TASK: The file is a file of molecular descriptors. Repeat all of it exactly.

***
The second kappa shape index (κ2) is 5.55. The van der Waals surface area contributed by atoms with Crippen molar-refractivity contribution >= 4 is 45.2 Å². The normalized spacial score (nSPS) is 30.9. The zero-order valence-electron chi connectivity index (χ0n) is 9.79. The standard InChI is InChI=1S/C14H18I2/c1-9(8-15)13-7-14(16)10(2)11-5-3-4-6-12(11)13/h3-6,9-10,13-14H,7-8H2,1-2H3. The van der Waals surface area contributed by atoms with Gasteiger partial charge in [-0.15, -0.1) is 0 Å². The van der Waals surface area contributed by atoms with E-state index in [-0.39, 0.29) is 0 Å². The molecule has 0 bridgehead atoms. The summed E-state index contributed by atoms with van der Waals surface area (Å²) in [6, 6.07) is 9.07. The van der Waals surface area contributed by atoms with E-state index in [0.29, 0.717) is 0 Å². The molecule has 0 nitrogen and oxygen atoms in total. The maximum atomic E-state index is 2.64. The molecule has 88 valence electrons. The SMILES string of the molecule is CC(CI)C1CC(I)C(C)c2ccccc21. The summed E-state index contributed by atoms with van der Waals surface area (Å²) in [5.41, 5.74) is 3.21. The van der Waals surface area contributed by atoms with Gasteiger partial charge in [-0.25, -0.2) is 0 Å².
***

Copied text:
The second kappa shape index (κ2) is 5.55. The van der Waals surface area contributed by atoms with Crippen molar-refractivity contribution >= 4 is 45.2 Å². The normalized spacial score (nSPS) is 30.9. The zero-order valence-electron chi connectivity index (χ0n) is 9.79. The standard InChI is InChI=1S/C14H18I2/c1-9(8-15)13-7-14(16)10(2)11-5-3-4-6-12(11)13/h3-6,9-10,13-14H,7-8H2,1-2H3. The van der Waals surface area contributed by atoms with Gasteiger partial charge in [-0.15, -0.1) is 0 Å². The van der Waals surface area contributed by atoms with E-state index in [-0.39, 0.29) is 0 Å². The molecule has 0 bridgehead atoms. The summed E-state index contributed by atoms with van der Waals surface area (Å²) in [6, 6.07) is 9.07. The van der Waals surface area contributed by atoms with E-state index in [0.29, 0.717) is 0 Å². The molecule has 0 nitrogen and oxygen atoms in total. The maximum atomic E-state index is 2.64. The molecule has 88 valence electrons. The SMILES string of the molecule is CC(CI)C1CC(I)C(C)c2ccccc21. The summed E-state index contributed by atoms with van der Waals surface area (Å²) in [5.41, 5.74) is 3.21. The van der Waals surface area contributed by atoms with Gasteiger partial charge in [-0.25, -0.2) is 0 Å².